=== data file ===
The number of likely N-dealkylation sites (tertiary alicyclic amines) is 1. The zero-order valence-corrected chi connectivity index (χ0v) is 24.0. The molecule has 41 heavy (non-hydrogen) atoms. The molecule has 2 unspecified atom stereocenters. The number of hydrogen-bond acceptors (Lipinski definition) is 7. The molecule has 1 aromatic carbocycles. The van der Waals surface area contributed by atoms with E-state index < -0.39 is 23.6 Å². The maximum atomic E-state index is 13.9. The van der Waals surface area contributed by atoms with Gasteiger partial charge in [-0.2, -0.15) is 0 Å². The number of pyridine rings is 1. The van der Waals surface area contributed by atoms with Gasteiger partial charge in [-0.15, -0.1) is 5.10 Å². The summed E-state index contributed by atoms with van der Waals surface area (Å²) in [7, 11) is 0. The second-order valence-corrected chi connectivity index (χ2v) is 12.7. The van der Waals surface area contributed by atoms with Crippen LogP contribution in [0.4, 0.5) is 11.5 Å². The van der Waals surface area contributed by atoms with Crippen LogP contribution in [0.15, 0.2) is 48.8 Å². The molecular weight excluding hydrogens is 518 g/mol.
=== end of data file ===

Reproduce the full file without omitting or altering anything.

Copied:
The number of likely N-dealkylation sites (tertiary alicyclic amines) is 1. The zero-order valence-corrected chi connectivity index (χ0v) is 24.0. The molecule has 41 heavy (non-hydrogen) atoms. The molecule has 2 unspecified atom stereocenters. The number of hydrogen-bond acceptors (Lipinski definition) is 7. The molecule has 1 aromatic carbocycles. The van der Waals surface area contributed by atoms with E-state index < -0.39 is 23.6 Å². The maximum atomic E-state index is 13.9. The van der Waals surface area contributed by atoms with Gasteiger partial charge in [-0.2, -0.15) is 0 Å². The number of pyridine rings is 1. The van der Waals surface area contributed by atoms with Gasteiger partial charge in [-0.15, -0.1) is 5.10 Å². The summed E-state index contributed by atoms with van der Waals surface area (Å²) in [7, 11) is 0. The second-order valence-corrected chi connectivity index (χ2v) is 12.7. The van der Waals surface area contributed by atoms with Crippen LogP contribution in [0.4, 0.5) is 11.5 Å². The van der Waals surface area contributed by atoms with Crippen LogP contribution in [0.15, 0.2) is 48.8 Å². The molecular weight excluding hydrogens is 518 g/mol.